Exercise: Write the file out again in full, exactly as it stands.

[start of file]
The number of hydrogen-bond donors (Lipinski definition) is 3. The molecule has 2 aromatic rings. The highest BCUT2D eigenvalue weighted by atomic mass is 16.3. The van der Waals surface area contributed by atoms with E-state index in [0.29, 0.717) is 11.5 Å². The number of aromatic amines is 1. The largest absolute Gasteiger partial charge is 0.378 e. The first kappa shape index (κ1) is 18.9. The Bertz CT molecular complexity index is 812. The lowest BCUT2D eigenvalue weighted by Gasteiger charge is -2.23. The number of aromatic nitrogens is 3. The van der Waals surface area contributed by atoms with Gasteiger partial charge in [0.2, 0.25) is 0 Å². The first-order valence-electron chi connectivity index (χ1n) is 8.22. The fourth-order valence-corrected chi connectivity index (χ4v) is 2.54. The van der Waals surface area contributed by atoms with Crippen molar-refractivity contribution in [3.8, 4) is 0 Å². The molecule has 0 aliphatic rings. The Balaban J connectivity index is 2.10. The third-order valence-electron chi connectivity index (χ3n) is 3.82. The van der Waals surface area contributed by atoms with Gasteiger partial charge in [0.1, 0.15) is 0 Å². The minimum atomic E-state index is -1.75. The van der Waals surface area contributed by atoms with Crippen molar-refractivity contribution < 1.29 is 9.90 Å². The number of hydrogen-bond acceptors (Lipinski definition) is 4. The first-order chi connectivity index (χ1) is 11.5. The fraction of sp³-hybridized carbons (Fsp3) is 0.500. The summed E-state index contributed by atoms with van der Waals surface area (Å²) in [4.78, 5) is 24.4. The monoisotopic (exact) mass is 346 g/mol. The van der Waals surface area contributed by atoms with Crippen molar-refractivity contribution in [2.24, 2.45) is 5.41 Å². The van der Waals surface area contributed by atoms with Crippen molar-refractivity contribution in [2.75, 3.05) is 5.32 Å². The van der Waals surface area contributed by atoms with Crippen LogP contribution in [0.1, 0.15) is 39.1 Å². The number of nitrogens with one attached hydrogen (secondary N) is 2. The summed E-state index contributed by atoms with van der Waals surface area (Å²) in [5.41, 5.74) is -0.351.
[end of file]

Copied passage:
The number of hydrogen-bond donors (Lipinski definition) is 3. The molecule has 2 aromatic rings. The highest BCUT2D eigenvalue weighted by atomic mass is 16.3. The van der Waals surface area contributed by atoms with E-state index in [0.29, 0.717) is 11.5 Å². The number of aromatic amines is 1. The largest absolute Gasteiger partial charge is 0.378 e. The first kappa shape index (κ1) is 18.9. The Bertz CT molecular complexity index is 812. The lowest BCUT2D eigenvalue weighted by Gasteiger charge is -2.23. The number of aromatic nitrogens is 3. The van der Waals surface area contributed by atoms with Gasteiger partial charge in [0.2, 0.25) is 0 Å². The first-order valence-electron chi connectivity index (χ1n) is 8.22. The fourth-order valence-corrected chi connectivity index (χ4v) is 2.54. The van der Waals surface area contributed by atoms with Crippen molar-refractivity contribution in [3.8, 4) is 0 Å². The molecule has 0 aliphatic rings. The Balaban J connectivity index is 2.10. The third-order valence-electron chi connectivity index (χ3n) is 3.82. The van der Waals surface area contributed by atoms with Gasteiger partial charge in [0.1, 0.15) is 0 Å². The minimum atomic E-state index is -1.75. The van der Waals surface area contributed by atoms with Crippen molar-refractivity contribution < 1.29 is 9.90 Å². The number of hydrogen-bond acceptors (Lipinski definition) is 4. The first-order chi connectivity index (χ1) is 11.5. The fraction of sp³-hybridized carbons (Fsp3) is 0.500. The summed E-state index contributed by atoms with van der Waals surface area (Å²) in [4.78, 5) is 24.4. The monoisotopic (exact) mass is 346 g/mol. The van der Waals surface area contributed by atoms with Crippen molar-refractivity contribution in [2.24, 2.45) is 5.41 Å². The van der Waals surface area contributed by atoms with Crippen molar-refractivity contribution in [2.75, 3.05) is 5.32 Å². The van der Waals surface area contributed by atoms with Crippen LogP contribution in [0.1, 0.15) is 39.1 Å². The number of nitrogens with one attached hydrogen (secondary N) is 2. The summed E-state index contributed by atoms with van der Waals surface area (Å²) in [5.41, 5.74) is -0.351.